This is the twenty-third episode of the StackOverflow podcast, wherein Joel and I discuss the following:
The Stack Overflow team will be in New York City from the 24th to the 28th. It's partly business, and partly a reward to our team for their hard work on the site. What are some cool geeky things for us to do in NYC?
We wonder: do newscasters wear pants?
Joel describes his upcoming Inc. magazine article enumerating the seven development mistakes we made in building Stack Overflow. I think by seven he meant zero.
The power of short informal code reviews in bridging the skill gap between beginning and expert software developers. Good developers think of this as self-preservation, because today's beginner code is tomorrow's code you'll have to maintain.
There have been a lot of requests for a packaged, customized version of Stack Overflow, but we have some reservations about the difficulty of delivering a packaged solution, and whether the current design will scale down to smaller private communities at all.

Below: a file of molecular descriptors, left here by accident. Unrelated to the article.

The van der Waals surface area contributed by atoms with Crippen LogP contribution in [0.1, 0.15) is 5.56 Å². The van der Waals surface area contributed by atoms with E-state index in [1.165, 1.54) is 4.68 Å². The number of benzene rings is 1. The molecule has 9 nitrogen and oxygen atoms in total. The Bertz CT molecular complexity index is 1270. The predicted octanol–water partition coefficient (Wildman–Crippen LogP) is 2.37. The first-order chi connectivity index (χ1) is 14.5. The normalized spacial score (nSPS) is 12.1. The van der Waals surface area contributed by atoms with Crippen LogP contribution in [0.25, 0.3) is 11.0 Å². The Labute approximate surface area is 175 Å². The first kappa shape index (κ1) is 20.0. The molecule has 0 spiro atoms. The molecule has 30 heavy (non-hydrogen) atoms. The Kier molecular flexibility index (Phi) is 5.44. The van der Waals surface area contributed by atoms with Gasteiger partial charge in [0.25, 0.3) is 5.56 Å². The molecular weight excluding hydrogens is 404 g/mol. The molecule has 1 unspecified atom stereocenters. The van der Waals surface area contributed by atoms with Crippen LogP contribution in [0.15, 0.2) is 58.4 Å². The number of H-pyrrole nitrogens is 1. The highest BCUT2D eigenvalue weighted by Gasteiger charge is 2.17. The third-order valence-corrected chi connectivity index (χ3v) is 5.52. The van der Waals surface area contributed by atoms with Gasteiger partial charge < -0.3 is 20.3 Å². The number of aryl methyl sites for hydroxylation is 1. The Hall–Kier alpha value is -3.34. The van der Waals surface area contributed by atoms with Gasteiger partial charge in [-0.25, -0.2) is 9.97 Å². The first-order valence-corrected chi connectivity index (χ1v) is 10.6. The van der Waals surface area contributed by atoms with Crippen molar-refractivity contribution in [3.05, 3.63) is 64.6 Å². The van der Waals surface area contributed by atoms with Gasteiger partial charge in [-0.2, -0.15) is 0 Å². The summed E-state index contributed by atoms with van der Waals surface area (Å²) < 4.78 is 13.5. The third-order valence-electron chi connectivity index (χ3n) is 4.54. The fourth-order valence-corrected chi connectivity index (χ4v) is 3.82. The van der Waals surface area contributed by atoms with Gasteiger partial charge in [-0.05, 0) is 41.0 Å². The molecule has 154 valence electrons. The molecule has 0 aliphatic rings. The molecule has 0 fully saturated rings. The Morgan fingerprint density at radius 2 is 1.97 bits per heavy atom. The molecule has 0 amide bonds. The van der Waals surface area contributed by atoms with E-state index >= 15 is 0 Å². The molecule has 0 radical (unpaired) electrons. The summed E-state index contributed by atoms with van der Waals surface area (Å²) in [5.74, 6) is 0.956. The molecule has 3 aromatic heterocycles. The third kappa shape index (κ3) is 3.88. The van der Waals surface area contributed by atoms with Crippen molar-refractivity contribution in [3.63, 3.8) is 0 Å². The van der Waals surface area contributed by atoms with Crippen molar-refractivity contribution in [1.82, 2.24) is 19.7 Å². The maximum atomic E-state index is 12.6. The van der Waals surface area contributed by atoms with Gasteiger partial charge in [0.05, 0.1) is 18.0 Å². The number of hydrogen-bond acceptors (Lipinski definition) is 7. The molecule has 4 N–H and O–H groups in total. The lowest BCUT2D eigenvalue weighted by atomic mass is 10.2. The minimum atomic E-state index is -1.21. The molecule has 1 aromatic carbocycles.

Should trusted users be allowed to close questions? Or should the community simply vote them down? I argue we need both of these methods; Joel feels we only need voting.
It's ok to have some "fun" programming questions every now and then. It can't be a community if you don't stop every so often to have some (at least partially on topic) fun.
We also answered the following listener questions:
"How do you handle newbie questions?"
Richard: "How do you cultivate programmer mentoring at a small company?"
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The transcript wiki for this episode is available for public editing.